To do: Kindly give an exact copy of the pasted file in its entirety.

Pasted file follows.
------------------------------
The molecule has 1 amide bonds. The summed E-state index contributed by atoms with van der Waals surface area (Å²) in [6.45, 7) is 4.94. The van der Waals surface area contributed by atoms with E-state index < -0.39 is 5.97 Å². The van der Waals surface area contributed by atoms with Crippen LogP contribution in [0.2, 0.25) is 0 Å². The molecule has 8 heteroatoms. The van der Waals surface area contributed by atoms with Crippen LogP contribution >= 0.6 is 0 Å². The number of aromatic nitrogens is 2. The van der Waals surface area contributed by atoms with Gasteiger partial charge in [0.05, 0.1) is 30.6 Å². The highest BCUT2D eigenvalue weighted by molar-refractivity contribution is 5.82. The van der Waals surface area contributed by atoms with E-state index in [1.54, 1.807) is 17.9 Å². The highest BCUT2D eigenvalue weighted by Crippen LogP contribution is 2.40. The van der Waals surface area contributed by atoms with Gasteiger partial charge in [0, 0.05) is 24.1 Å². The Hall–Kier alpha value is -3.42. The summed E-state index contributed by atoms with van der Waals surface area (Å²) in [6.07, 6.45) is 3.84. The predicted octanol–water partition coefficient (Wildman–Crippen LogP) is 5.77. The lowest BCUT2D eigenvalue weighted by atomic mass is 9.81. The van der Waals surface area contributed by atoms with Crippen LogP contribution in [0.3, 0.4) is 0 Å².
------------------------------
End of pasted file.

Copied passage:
The molecule has 1 amide bonds. The summed E-state index contributed by atoms with van der Waals surface area (Å²) in [6.45, 7) is 4.94. The van der Waals surface area contributed by atoms with E-state index < -0.39 is 5.97 Å². The van der Waals surface area contributed by atoms with Crippen LogP contribution in [0.2, 0.25) is 0 Å². The molecule has 8 heteroatoms. The van der Waals surface area contributed by atoms with Crippen LogP contribution >= 0.6 is 0 Å². The number of aromatic nitrogens is 2. The van der Waals surface area contributed by atoms with Gasteiger partial charge in [0.05, 0.1) is 30.6 Å². The highest BCUT2D eigenvalue weighted by molar-refractivity contribution is 5.82. The van der Waals surface area contributed by atoms with E-state index in [1.54, 1.807) is 17.9 Å². The highest BCUT2D eigenvalue weighted by Crippen LogP contribution is 2.40. The van der Waals surface area contributed by atoms with Gasteiger partial charge in [0, 0.05) is 24.1 Å². The Hall–Kier alpha value is -3.42. The summed E-state index contributed by atoms with van der Waals surface area (Å²) in [6.07, 6.45) is 3.84. The predicted octanol–water partition coefficient (Wildman–Crippen LogP) is 5.77. The lowest BCUT2D eigenvalue weighted by atomic mass is 9.81. The van der Waals surface area contributed by atoms with Crippen LogP contribution in [0.3, 0.4) is 0 Å².